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The Pro Rigger: ASME B30.9 Slings - Documented Inspections

By: Mike Parnell
Tel: 360-225-1100
Email Mr. Parnell

Website: iti.com/

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I keep running into folks who have questions about the ASME requirement for "documented" sling inspections. Most alarming to me is that a misconception has arisen that has caused some facility owners to simply "retire" their synthetic web slings and synthetic roundslings in order to avoid having to perform a falsely assumed "documented" inspection; e.g. single record for each single sling.

The easy thing to remember is that the "repairable" slings are those that must have a documented inspection at least every 12 months. There are two sling types that fall into the truly "repairable" category; alloy chain slings and metal mesh slings. These two sling types are required to have serial numbers on their identification, making them easier to trace during inspection events and repair activities.

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The other four sling types (wire rope slings, synthetic rope slings, synthetic web slings and synthetic roundslings) also must have a periodic (annual) inspection; however recording the event of the inspection is all that is necessary to meet the guideline. This recording method can be something as simple as a notation on the sling tag, an entry into the rigging "maintenance log", an entry in the facility "maintenance log", or as accounted for by employee time/task cards. The employer can make a note in their file that says something like, "On this date xx/xx/xx, Bill Jones and Sherrie Smith inspected all of the web slings on our property. Out of 320 web slings inspected they rejected 18 because of damage. The other slings remained in service." There are no requirements for these 4 sling types to have unique serial numbers, so their traceability is impossible. Thus, individual records for the four types of slings in this category are not required.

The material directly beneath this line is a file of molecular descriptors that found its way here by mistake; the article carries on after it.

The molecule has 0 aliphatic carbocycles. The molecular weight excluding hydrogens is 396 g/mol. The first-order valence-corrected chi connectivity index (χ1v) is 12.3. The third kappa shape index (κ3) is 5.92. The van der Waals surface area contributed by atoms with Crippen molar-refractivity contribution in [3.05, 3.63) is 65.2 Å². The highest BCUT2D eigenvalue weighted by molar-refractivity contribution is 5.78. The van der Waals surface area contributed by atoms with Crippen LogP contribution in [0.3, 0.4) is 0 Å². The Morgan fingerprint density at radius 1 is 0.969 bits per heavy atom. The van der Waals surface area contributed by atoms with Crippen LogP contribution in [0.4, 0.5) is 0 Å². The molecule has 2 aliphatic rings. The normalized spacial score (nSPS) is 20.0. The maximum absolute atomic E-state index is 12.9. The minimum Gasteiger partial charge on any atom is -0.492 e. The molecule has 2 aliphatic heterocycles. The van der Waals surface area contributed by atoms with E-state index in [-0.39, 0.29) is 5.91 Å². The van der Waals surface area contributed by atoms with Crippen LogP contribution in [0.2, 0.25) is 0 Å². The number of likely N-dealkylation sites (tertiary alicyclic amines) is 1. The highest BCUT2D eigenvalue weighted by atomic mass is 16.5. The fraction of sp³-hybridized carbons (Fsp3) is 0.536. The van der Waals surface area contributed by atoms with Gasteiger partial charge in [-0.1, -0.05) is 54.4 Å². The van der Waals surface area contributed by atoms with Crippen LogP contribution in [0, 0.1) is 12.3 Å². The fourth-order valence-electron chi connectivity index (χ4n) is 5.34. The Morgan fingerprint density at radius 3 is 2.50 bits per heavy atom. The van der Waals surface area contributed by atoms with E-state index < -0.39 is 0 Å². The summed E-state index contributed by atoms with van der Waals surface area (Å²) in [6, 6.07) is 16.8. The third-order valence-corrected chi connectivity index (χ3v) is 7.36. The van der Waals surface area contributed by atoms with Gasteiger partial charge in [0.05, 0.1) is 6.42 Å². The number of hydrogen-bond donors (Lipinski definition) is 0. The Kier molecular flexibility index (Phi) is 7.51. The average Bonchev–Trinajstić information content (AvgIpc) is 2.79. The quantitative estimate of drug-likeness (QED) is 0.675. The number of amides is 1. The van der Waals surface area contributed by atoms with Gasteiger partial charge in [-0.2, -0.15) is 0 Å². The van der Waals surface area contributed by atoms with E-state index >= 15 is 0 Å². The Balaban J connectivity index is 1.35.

1) According to both the 2006 and 2010 ASME B30.9 revisions, individual records were and still are required for the following two sling types:

Alloy Chain Slings

2006 version

9-1.9.3 Periodic Inspection(d) A written record of the most recent periodic inspection shall be maintained and shall include the condition of the sling.

2010 version

9-1.9.3 Periodic Inspection(d) A written record of the most recent periodic inspection shall be maintained and shall include the condition of the sling.

Metal Mesh Slings

2006 version

9-3.9.3 Periodic Inspection(d) A written record of the most recent periodic inspection shall be maintained and shall include the condition of the sling.

2010 version

9-3.9.3 Periodic Inspection(d) A written record of the most recent periodic inspection shall be maintained and shall include the condition of the sling.

2) In the 2006 and 2010 revisions of ASME B30.9 individual records were not and are not currently required for the four sling types listed below. Note that the "periodic inspection" is what's documented, not the individual sling inspection.

Wire Rope Slings

2006 version

9-2.9.3 Periodic Inspection(d) A written record of the most recent periodic inspection shall be maintained.

2010 version

9-2.9.3 Periodic Inspection

(d) Documentation that the most recent periodic inspection was performed and shall be maintained.

(e) Inspection records of individual slings are not required.

Synthetic Rope Slings

2006 version